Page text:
If there’s a bug in software, you simply release a corrected version. It’s different with hardware. “You get one transistor wrong, it’s done, game over,” Srouji says. “Each one of those transistors has to work. Silicon is very unforgiving.” Among computer and smartphone makers, industry practice is to leave the processors to specialists such as Intel, Qualcomm, or Samsung, which sink billions into getting the chips right and making them inexpensively.
Over the past two years, Under Armour has spent close to $1 billion buying and investing in three leading makers of activity- and diet-tracking mobile apps. By doing so, the company has amassed the world's largest digital health-and-fitness community, with 150 million users. Plank envisions all of those users, and their metrics, as a big data engine to drive everything from product development to merchandising to marketing.
Today, Under Armour has 13,500 employees around the world and nearly $4 billion in revenue. But Plank is still every bit the entrepreneur, chasing audacious dreams--chief among them overtaking Nike as the world's largest sportswear maker. Under Armour leapfrogged the longtime number two, Adidas, in the U.S. sportswear market in 2014, but worldwide it's still third. And Nike remains far larger, with more than $30 billion in revenue in 2015 Which is part of why Plank wants to move so aggressively. Nike has about a fifth as many users on its Nike+ platform as Under Armour does on its apps, and in 2014 the shoe giant shut down its FuelBand fitness-tracker business.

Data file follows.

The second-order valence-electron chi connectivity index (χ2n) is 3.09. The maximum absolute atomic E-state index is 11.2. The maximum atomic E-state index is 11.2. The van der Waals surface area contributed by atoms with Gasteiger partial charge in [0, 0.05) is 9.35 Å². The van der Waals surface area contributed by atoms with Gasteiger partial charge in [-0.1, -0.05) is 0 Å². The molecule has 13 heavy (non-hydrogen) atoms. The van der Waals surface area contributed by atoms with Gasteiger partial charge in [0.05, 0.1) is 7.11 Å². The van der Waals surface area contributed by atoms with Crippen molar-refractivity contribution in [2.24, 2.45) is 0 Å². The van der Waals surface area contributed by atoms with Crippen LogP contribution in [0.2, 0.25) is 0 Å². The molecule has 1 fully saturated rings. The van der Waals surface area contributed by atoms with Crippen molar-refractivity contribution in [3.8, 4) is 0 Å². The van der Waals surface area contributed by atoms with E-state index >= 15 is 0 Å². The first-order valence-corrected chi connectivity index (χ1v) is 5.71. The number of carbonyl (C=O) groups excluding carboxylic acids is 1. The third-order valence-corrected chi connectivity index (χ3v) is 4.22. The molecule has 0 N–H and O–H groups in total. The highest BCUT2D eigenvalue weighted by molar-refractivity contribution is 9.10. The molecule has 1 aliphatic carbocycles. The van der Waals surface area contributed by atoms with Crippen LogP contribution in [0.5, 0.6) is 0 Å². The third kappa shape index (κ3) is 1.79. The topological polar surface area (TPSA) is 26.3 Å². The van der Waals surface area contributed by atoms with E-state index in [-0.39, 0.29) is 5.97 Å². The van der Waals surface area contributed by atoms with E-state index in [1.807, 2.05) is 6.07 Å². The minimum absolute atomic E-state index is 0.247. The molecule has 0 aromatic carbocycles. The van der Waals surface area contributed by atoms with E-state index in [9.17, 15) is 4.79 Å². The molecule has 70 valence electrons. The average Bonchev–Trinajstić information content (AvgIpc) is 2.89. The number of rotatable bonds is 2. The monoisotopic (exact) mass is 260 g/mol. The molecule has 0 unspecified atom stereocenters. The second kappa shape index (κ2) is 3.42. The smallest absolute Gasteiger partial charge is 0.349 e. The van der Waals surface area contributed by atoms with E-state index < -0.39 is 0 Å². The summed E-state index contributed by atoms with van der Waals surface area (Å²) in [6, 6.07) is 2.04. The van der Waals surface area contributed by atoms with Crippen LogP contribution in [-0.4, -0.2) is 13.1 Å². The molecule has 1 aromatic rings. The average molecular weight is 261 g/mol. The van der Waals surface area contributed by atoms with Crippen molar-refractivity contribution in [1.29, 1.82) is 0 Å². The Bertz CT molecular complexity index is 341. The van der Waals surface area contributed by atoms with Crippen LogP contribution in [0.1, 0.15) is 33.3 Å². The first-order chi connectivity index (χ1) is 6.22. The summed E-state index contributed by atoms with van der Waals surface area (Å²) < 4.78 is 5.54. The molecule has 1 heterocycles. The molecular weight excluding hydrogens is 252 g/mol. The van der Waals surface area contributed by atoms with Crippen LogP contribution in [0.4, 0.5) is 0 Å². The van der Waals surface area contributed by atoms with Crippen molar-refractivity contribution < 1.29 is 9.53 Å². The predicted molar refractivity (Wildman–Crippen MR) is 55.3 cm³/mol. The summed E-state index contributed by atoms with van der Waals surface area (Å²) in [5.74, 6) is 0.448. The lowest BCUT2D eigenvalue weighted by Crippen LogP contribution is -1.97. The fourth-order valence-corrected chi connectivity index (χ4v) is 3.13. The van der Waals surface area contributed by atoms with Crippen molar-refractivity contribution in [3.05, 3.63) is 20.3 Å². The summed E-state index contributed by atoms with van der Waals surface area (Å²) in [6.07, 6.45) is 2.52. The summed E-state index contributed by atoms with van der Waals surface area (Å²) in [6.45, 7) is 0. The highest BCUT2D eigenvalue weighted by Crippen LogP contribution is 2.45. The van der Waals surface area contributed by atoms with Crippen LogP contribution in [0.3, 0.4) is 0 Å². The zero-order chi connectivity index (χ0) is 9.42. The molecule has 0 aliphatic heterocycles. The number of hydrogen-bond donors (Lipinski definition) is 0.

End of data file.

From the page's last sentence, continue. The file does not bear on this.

Companies such as Consumer Cellular are known as mobile virtual network operators, or MVNOs. Essentially they’re marketing and customer service operations, leasing network capacity from the Big Four U.S. carriers and reselling it under their own brands. Switching carriers typically saves customers at least $20 a month (some base their charges on use), and MVNOs often target niche audiences—seniors, kids, immigrants.
Years ago, the iPhone killed a lot of these companies, which couldn’t keep up with consumer demand for increasingly data-hungry smartphones. Times have changed: It’s a lot cheaper and easier to run an MVNO than it used to be, and more customers are seeking an alternative to the Verizons and AT&Ts of the world. MVNOs account for 36 million (1 in 10) U.S. wireless subscriptions, estimates researcher Strategy Analytics, roughly double their 2009 numbers. During that time, subscriptions at the Big Four rose 28 percent.
I said enthralled at the end of Disney’s Zootopia – hundreds of credits rolled by (some of which are listed at IMDB) of sound effect technicians, animators and stereoscopic artists.
The creative genius John Lasseter has, pardon the pun, pulled a rabbit out of the hat again. Thanks to the many in the credits, here’s the quantum leap Zootopia makes in technical wizardry:
“Disney Pixar's Brave (2012) set a significant milestone for computer-generated tresses with the use of a simulator named Taz. To give Merida's curly bonce that bounciness, it started off with cylinders around which the curls are wrapped, allowing them to stretch and snap back into place. In total, 1,500 handmade strands were placed on Merida's head. Back then, Taz was a CGI revolution.
Jump forward one year and you get Frozen (2013), in which heroine Elsa boasts 400,000 strands of hair on her head. Now if you look at Zootopia, you need to know that the movie features 64 different animal species, from which the creators drew about 800,000 different character models. For example: baby mouse, bigger baby mouse, grandpa mouse, funny uncle mouse, etc. And one mouse has 480,000 hairs alone.”
Forget the technology – it is a magical movie, especially in 3D. And funny too – the sloths at the DMV in the vid hit close to reality